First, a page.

Likud's two senior partners in the governing coalition are placing pressure on Prime Minister Binyamin Netanyahu to approve controversial measures. The timing of the pressure may be connected to the upcoming vote on the state budget. The vote puts Netanyahu in a particularly delicate situation with regard to his coalition partners, who can prevent the budget from passing.
Defense Minister Ehud Barak said Monday that he wants the cabinet to vote on a resolution that calls for the establishment of an Arab state next to Israel in the Land of Israel.
"It is time to make the Prime Minister's Bar Ilan speech - which defines Israel's position on 'two states for two nations' - into a government decision so that it obligates everybody, all of the ministers, and certainly the ministers who deal with foreign policy," he jabbed Foreign Minister Avigdor Lieberman during a tour of the Elbit Systems plant.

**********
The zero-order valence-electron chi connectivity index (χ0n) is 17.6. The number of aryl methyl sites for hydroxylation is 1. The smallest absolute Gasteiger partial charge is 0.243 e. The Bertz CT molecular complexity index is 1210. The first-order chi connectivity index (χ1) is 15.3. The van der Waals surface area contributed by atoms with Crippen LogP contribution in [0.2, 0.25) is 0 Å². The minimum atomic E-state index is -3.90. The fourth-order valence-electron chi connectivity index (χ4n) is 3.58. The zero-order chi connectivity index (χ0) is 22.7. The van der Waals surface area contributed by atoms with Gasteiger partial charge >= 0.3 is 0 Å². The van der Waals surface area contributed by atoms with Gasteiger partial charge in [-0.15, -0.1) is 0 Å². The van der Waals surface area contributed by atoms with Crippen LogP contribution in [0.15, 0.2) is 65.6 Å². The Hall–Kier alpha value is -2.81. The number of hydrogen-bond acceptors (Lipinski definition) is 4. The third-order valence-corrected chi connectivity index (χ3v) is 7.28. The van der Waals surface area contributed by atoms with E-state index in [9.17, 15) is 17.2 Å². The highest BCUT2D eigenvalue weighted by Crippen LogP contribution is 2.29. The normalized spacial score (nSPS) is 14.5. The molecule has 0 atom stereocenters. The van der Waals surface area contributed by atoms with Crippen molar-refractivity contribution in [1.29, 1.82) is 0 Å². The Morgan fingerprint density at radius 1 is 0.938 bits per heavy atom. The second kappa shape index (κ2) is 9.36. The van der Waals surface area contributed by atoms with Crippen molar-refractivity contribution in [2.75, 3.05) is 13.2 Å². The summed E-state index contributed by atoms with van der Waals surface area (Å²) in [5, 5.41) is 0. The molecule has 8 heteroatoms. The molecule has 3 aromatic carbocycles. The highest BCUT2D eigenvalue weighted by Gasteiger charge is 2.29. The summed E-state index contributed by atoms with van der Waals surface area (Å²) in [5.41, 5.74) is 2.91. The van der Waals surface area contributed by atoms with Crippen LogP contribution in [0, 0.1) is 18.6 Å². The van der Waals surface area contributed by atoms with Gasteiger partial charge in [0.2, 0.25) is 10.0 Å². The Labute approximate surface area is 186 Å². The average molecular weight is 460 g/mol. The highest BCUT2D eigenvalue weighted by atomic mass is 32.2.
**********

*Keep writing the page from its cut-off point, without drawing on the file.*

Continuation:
"We see a process of delegitimization of Israel in the world, being led by our rivals, with the participation of elements that are partly naive and partly motivated by various considerations," Barak added.
"We must act in order to block this process. There is an urgent need for launching a comprehensive Israeli plan that will deal with the core issues, in both the Palestinian matter and on other regional issues. The earlier we launch it, and broadcast its honesty and seriousness worldwide, the better."
If the proposed vote takes place, Netanyahu will probably face great uproar within the nationalist camp, which has recently shown signs of rejuvenation.
Meanwhile, sources in Lieberman's Israel is Our Home party told the media on Monday that the party demands an immediate vote in the government approving the law that would guarantee full legal status to conversions carried out in the IDF. There has been great controversy over IDF conversions in recent months, after a state attorney said that military conversions were not fully recognized.
If the government votes to approve the law, hareidi-religious parties Shas and United Torah Judaism are likely to leave the coalition.